VAT is a tax collected by the state on sales of goods and services. VAT is added to the value of the goods or services at every level of production or distribution. There is differentiation between ingoing and outgoing VAT. The company calculates outgoing VAT on sales, and can deduct ingoing VAT on its acquisitions if it is VAT-registered. In principle, all sales of goods and services are VAT-applicable. But there are also sales that are exempted according to the law. Some businesses can therefore work inside and outside VAT coverage. They will have to accommodate the different procedures for VAT for buying and selling, which means that they do not get the full deduction on their purchases.
Different VAT rates
- 25% is the standard rate
- 15% on foods
- 12% on transportation or renting accommodation, e.g. in a hotel.
The rates are set annually by the Norwegian Parliament’s tax budget, and change at regular intervals.
The company sells goods and services ex-VAT, but is VAT-registered and therefore deducts incoming VAT.
The company sells goods and services ex-VAT, but is not VAT-registered and therefore does not deduct incoming VAT.
Limits to deductibles
The VAT Act sets limits for deductibles for catering, subsistence and hospitality. The rules for VAT deduction differ here, and allow greater freedom for deductions. Non-business expenses will not be VAT-deductible either.
VAT is calculated and payable to the authorities at two-monthly intervals. Businesses with a turnover of less than 1 million can apply for annual VAT returns once they have been registered for one year. Annual returns apply to primary industries.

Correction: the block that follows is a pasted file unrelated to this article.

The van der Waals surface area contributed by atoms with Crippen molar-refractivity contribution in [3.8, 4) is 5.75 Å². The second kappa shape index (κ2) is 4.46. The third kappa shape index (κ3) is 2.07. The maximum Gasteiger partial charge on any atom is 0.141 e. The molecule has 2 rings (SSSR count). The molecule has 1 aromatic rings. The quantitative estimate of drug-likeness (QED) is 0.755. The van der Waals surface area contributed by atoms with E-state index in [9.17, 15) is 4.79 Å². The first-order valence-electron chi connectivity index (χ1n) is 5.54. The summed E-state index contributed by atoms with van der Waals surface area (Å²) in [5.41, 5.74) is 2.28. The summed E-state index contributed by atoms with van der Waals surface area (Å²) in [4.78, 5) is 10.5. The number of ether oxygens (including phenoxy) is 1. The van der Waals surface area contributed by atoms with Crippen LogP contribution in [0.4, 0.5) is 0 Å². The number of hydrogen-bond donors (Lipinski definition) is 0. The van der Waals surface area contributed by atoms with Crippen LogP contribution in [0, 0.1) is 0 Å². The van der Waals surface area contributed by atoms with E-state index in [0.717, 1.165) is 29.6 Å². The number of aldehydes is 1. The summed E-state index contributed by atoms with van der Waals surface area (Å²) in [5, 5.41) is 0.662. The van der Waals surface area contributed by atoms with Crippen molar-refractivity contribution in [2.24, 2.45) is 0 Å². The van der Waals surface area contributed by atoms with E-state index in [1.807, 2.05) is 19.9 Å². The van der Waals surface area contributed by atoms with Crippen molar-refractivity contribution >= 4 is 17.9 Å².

Purchasing services from abroad
When buying services from abroad, VAT-registered businesses have to
calculate and pay VAT themselves. If they are not VAT-registered, VAT is only payable if a limit of NOK 2,000 per period is exceeded.
When should you register with the Tax Administration?
Only once your business has turned over more than NOK 50,000 in a 12-month period. A second requirement is that you must be running a business. Charitable and non-profit organisations have a threshold of NOK 140,000.
The Tax Administration have their own solution for the most common registration forms on their website. A business has to be registered in the Central Coordinating Register for Legal Entities first. Coordinated registration still has to be used for joint registration, NUF or separate registration. Actual registration can take several weeks, during which time, VAT has to be collected on anything you sell.
Retrospective VAT statements
Once you are registered, you can apply for a retrospective VAT statement. This means that you can claim VAT back on the purchases the business made before it was VAT-registered. Remember that you must still have the purchases in use within a VAT-registered business to qualify for a refund.
Does your business qualify for pre-registration?
When appropriate for a business to be registered from the start, the Tax Administration can pre-register it. In such instances, the following requirements have to be met:
- Turnover expected to exceed NOK 50,000 within 3 weeks of start up
- When large-scale purchases will be involved, i.e. over NOK 250,000 including VAT, and when the turnover threshold will be reached within 4 months of the application being sent
If there is continued uncertainty concerning how to deal with VAT in your business, contact an Accountant
Errors in reporting VAT to the authorities can cause financial problems, even for businesses in good financial health. It’s therefore very important for business owners to know the rules, and to follow the strict requirements of the Tax Administration. If you are still unsure how to deal with VAT, a good tip is to contact an accountant who knows the rules well, and can help you in this area.